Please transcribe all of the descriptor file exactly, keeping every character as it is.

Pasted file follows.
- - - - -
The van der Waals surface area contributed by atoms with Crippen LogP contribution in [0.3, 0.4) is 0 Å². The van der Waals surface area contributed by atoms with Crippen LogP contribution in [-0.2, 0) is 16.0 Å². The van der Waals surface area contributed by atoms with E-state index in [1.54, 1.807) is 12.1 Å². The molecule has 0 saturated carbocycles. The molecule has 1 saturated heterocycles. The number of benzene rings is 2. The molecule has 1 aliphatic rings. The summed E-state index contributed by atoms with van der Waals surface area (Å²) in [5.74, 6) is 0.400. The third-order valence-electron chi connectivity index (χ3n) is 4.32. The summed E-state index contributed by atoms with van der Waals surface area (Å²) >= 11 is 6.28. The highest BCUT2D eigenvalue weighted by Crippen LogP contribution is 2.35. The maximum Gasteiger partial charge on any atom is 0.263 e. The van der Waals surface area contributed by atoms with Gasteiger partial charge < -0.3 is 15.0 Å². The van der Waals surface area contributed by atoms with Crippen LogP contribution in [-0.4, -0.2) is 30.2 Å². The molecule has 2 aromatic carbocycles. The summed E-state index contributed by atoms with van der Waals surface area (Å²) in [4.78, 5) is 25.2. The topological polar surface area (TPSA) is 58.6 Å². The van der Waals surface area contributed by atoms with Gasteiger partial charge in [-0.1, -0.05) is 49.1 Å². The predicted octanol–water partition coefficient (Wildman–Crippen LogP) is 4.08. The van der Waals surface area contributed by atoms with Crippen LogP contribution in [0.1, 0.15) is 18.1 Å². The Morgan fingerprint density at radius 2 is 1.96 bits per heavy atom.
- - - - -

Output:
The van der Waals surface area contributed by atoms with Crippen LogP contribution in [0.3, 0.4) is 0 Å². The van der Waals surface area contributed by atoms with Crippen LogP contribution in [-0.2, 0) is 16.0 Å². The van der Waals surface area contributed by atoms with E-state index in [1.54, 1.807) is 12.1 Å². The molecule has 0 saturated carbocycles. The molecule has 1 saturated heterocycles. The number of benzene rings is 2. The molecule has 1 aliphatic rings. The summed E-state index contributed by atoms with van der Waals surface area (Å²) in [5.74, 6) is 0.400. The third-order valence-electron chi connectivity index (χ3n) is 4.32. The summed E-state index contributed by atoms with van der Waals surface area (Å²) >= 11 is 6.28. The highest BCUT2D eigenvalue weighted by Crippen LogP contribution is 2.35. The maximum Gasteiger partial charge on any atom is 0.263 e. The van der Waals surface area contributed by atoms with Gasteiger partial charge < -0.3 is 15.0 Å². The van der Waals surface area contributed by atoms with Crippen LogP contribution in [-0.4, -0.2) is 30.2 Å². The molecule has 2 aromatic carbocycles. The summed E-state index contributed by atoms with van der Waals surface area (Å²) in [4.78, 5) is 25.2. The topological polar surface area (TPSA) is 58.6 Å². The van der Waals surface area contributed by atoms with Gasteiger partial charge in [-0.1, -0.05) is 49.1 Å². The predicted octanol–water partition coefficient (Wildman–Crippen LogP) is 4.08. The van der Waals surface area contributed by atoms with Crippen LogP contribution in [0.1, 0.15) is 18.1 Å². The Morgan fingerprint density at radius 2 is 1.96 bits per heavy atom.